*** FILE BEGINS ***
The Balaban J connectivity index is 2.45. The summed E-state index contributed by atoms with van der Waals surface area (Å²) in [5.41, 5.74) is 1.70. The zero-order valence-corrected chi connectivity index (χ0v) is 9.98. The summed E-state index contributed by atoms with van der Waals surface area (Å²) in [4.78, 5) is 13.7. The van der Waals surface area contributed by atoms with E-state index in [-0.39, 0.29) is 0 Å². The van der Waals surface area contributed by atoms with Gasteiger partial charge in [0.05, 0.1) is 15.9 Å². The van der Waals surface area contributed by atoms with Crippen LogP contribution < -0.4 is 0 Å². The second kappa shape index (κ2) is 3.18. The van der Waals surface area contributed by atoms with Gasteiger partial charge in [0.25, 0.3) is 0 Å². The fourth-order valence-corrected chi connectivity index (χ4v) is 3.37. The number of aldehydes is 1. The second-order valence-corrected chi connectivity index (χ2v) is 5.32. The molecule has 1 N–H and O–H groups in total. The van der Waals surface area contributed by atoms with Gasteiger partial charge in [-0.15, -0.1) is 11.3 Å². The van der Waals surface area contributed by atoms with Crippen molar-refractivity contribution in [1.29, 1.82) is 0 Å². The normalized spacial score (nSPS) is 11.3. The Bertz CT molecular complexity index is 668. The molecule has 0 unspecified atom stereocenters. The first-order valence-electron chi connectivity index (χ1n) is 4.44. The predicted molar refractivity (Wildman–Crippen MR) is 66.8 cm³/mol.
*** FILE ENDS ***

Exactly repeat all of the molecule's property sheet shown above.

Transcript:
The Balaban J connectivity index is 2.45. The summed E-state index contributed by atoms with van der Waals surface area (Å²) in [5.41, 5.74) is 1.70. The zero-order valence-corrected chi connectivity index (χ0v) is 9.98. The summed E-state index contributed by atoms with van der Waals surface area (Å²) in [4.78, 5) is 13.7. The van der Waals surface area contributed by atoms with E-state index in [-0.39, 0.29) is 0 Å². The van der Waals surface area contributed by atoms with Gasteiger partial charge in [0.05, 0.1) is 15.9 Å². The van der Waals surface area contributed by atoms with Crippen LogP contribution < -0.4 is 0 Å². The second kappa shape index (κ2) is 3.18. The van der Waals surface area contributed by atoms with Gasteiger partial charge in [0.25, 0.3) is 0 Å². The fourth-order valence-corrected chi connectivity index (χ4v) is 3.37. The number of aldehydes is 1. The second-order valence-corrected chi connectivity index (χ2v) is 5.32. The molecule has 1 N–H and O–H groups in total. The van der Waals surface area contributed by atoms with Gasteiger partial charge in [-0.15, -0.1) is 11.3 Å². The van der Waals surface area contributed by atoms with Crippen molar-refractivity contribution in [1.29, 1.82) is 0 Å². The normalized spacial score (nSPS) is 11.3. The Bertz CT molecular complexity index is 668. The molecule has 0 unspecified atom stereocenters. The first-order valence-electron chi connectivity index (χ1n) is 4.44. The predicted molar refractivity (Wildman–Crippen MR) is 66.8 cm³/mol.